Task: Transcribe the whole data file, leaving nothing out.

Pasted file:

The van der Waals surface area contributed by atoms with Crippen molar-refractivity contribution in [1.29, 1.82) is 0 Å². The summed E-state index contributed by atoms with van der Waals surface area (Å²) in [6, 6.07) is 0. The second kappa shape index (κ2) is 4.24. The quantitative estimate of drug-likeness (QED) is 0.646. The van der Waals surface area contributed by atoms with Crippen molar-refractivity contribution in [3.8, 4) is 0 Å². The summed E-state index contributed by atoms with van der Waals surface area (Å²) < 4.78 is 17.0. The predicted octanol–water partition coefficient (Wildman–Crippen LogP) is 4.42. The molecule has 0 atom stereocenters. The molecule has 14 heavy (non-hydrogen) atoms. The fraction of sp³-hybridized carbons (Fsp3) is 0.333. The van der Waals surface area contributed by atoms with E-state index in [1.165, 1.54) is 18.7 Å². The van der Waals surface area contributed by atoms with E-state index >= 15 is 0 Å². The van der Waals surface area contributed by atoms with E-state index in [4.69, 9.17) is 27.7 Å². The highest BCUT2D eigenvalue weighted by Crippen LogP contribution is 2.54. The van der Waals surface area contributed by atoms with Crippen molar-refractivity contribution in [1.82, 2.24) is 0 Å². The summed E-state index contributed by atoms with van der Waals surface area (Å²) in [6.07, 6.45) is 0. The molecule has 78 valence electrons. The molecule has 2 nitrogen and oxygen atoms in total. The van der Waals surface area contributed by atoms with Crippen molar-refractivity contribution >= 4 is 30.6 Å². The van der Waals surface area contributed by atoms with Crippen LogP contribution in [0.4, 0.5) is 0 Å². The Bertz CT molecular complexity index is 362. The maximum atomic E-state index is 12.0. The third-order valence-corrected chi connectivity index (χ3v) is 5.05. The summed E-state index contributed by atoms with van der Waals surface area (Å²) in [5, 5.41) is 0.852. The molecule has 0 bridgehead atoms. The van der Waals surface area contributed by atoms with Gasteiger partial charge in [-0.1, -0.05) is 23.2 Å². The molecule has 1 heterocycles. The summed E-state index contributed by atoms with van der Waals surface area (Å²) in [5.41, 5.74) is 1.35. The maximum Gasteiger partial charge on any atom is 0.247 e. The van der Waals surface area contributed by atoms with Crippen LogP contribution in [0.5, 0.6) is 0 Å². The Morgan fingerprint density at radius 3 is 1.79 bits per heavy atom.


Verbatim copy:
The van der Waals surface area contributed by atoms with Crippen molar-refractivity contribution in [1.29, 1.82) is 0 Å². The summed E-state index contributed by atoms with van der Waals surface area (Å²) in [6, 6.07) is 0. The second kappa shape index (κ2) is 4.24. The quantitative estimate of drug-likeness (QED) is 0.646. The van der Waals surface area contributed by atoms with Crippen molar-refractivity contribution in [3.8, 4) is 0 Å². The summed E-state index contributed by atoms with van der Waals surface area (Å²) < 4.78 is 17.0. The predicted octanol–water partition coefficient (Wildman–Crippen LogP) is 4.42. The molecule has 0 atom stereocenters. The molecule has 14 heavy (non-hydrogen) atoms. The fraction of sp³-hybridized carbons (Fsp3) is 0.333. The van der Waals surface area contributed by atoms with E-state index in [1.165, 1.54) is 18.7 Å². The van der Waals surface area contributed by atoms with E-state index >= 15 is 0 Å². The van der Waals surface area contributed by atoms with E-state index in [4.69, 9.17) is 27.7 Å². The highest BCUT2D eigenvalue weighted by Crippen LogP contribution is 2.54. The van der Waals surface area contributed by atoms with Crippen molar-refractivity contribution in [1.82, 2.24) is 0 Å². The summed E-state index contributed by atoms with van der Waals surface area (Å²) in [6.07, 6.45) is 0. The molecule has 78 valence electrons. The molecule has 2 nitrogen and oxygen atoms in total. The van der Waals surface area contributed by atoms with Crippen molar-refractivity contribution >= 4 is 30.6 Å². The van der Waals surface area contributed by atoms with Crippen LogP contribution in [0.4, 0.5) is 0 Å². The Bertz CT molecular complexity index is 362. The maximum atomic E-state index is 12.0. The third-order valence-corrected chi connectivity index (χ3v) is 5.05. The summed E-state index contributed by atoms with van der Waals surface area (Å²) in [5, 5.41) is 0.852. The molecule has 0 bridgehead atoms. The van der Waals surface area contributed by atoms with Gasteiger partial charge in [-0.1, -0.05) is 23.2 Å². The molecule has 1 heterocycles. The summed E-state index contributed by atoms with van der Waals surface area (Å²) in [5.41, 5.74) is 1.35. The maximum Gasteiger partial charge on any atom is 0.247 e. The van der Waals surface area contributed by atoms with Crippen LogP contribution in [0.5, 0.6) is 0 Å². The Morgan fingerprint density at radius 3 is 1.79 bits per heavy atom.